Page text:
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Owl Drinking Tea in an Armchair (recto); Deer in a Jacket from Behind (verso)

20th century
Europe, Germany

Andreas Paul Weber (1893 - 1980)

20th century CE
Pen and ink on wove paper, 10 5/8 x 7 1/16 in.
Gift of The Frederick and Lucy S. Herman Foundation, 2007.15.81
© Estate of Andreas Paul Weber/Artists Rights Society (ARS), New York

Object Type: Drawing and Watercolor

Goedde Class
Traces of the Hand: Master Drawings from the Collection of Frederic and Lucy S. Herman | January 25, 2013 - May 26, 2013

Andreas Paul Weber
German, 1893–1980
Owl Drinking Tea in an ArmchairDeer in a Jacket from Behind (verso), n.d.
Pen and ink on wove paper, 105½8 x 71½16 in (27 x 18 cm) (sheet)
Inscription: (recto) signature: “A. Paul Weber”
Watermark: Johannot1
Gift of The Frederick and Lucy S. Herman Foundation, 2007.15.81

Although serious political images and social satire dominate A. Paul Weber’s six-decade-long oeuvre, his playful drawings of animals lend a refreshing humor to his art. The prolific German artist is most recognized for his political activism and illustrations for the Widerstands-Verlag, (Resistance Press) opposing Hitler. This aspect of his work emphasizes social commentary, political criticism, militarism, and concerns about environmental pollution. It reflects his anxiety about technological advances and his skepticism of twentieth-century political leadership. In contrast to his darker images, in the post-war years Weber focused on the depiction of animals. This category of his work includes humorous social satires and images intended to amuse children.

Weber’s personification of animals continued in the tradition of Aesop’s Fables, portraying sometimes disturbingly human characteristics. Additionally, he produced drawings following the popular tales by Beatrix Potter (1866–1943) and animations by Walt Disney (1901–1966). Weber’s interest in his natural surroundings began during his boyhood participation in the Jungwandervogel, a community that fostered appreciation for the outdoors through hiking.2 This attentiveness to the natural world reappeared in his intricate visual representations of animals in the 1950s, when he prepared numerous comical drawings of animals aimed at young audiences. These were intended for the Bergedorfer Lichtwark-Kalendar, a popular children’s calendar published by the Lichtwark Foundation.3 These playful animal drawings mildly caricature human behavior, conveying an overall sweet and charming mood.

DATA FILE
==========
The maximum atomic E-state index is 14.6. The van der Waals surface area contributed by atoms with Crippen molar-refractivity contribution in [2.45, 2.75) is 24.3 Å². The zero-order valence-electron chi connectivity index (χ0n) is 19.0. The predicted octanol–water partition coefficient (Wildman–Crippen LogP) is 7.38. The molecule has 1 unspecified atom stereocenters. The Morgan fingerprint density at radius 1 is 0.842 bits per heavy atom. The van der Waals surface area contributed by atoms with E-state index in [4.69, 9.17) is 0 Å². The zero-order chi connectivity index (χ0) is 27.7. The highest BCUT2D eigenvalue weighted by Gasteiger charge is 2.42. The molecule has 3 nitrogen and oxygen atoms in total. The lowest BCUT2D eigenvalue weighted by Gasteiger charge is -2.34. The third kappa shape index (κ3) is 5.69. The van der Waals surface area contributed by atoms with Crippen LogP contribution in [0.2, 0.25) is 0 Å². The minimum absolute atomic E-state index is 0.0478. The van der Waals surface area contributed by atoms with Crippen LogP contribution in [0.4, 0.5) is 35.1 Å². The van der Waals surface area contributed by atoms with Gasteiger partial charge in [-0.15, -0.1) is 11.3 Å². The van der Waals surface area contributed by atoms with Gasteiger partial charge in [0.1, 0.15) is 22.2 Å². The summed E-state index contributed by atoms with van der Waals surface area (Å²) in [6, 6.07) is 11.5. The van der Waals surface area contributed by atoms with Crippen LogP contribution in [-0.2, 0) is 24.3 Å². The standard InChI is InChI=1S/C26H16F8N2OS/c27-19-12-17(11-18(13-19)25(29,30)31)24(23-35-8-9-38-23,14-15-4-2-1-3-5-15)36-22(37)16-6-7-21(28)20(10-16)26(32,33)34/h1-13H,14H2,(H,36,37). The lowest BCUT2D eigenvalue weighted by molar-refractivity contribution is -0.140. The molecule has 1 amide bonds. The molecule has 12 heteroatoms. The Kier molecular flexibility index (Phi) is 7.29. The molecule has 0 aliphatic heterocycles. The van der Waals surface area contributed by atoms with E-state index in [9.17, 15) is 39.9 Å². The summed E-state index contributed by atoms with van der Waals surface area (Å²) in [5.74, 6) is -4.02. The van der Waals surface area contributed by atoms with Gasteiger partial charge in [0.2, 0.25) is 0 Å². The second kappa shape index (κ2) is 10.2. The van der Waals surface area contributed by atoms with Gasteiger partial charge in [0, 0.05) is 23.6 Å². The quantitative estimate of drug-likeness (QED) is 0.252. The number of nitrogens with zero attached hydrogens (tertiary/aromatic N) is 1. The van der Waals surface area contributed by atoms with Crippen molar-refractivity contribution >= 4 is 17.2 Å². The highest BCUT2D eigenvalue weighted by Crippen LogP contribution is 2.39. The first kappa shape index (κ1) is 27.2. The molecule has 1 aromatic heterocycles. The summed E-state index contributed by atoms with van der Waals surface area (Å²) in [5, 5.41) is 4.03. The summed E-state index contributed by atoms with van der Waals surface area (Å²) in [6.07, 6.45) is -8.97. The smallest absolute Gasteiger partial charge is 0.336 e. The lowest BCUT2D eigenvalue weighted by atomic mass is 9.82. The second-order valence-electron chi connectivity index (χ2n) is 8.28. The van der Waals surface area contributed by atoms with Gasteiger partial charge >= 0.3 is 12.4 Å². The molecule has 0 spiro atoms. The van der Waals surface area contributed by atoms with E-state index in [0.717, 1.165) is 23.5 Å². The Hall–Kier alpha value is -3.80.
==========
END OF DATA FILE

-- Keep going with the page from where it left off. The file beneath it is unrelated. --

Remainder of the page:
Perhaps a sketch for the Kalendar, Weber’s Owl Drinking fits into this light-hearted category of his work; the lively owl clearly appears as one of Weber’s favored themes during the time. The nocturnal bird, occupying his wings with a large cup of tea, characterizes a person snuggling into a comfortable chair with a blanket. The deer, depicted on the verso, emerges far less often in the artist’s drawings. The deer runs away from the viewer, dressed in a morning coat and shoes, and he carries a parcel under his arm. Large antlers stem from the deer’s head, and his tail playfully swings from under the jacket. The overall image seems slightly more satirical than the cozy owl, perhaps suggesting an overlap between his animal drawings for children and those for mature audiences.

Katelyn Hobbs
Meaghan Kiernan

1The Johannot paper mill has been active since the early 19th century in Annonay, France and continues to make and widely disseminate its paper. Dard Hunter, Papermaking: The History and Technique of an Ancient Craft, New York, 1943; reprint, New York, 1978.
2“Biography,” A. Paul Weber Museum (Lynet Kommunication, 2008), (accessed March 15, 2010).
3Helmut Schumacher and Klaus J. Dorsch. A. Paul Weber: Leben und Werk in Texten und Bildern (Hamburg: Mittler, 2003); and “Die possierlichen Tierbilder,” A. Paul Weber Museum (Lynet Kommunication, 2008), (accessed March 15, 2010).

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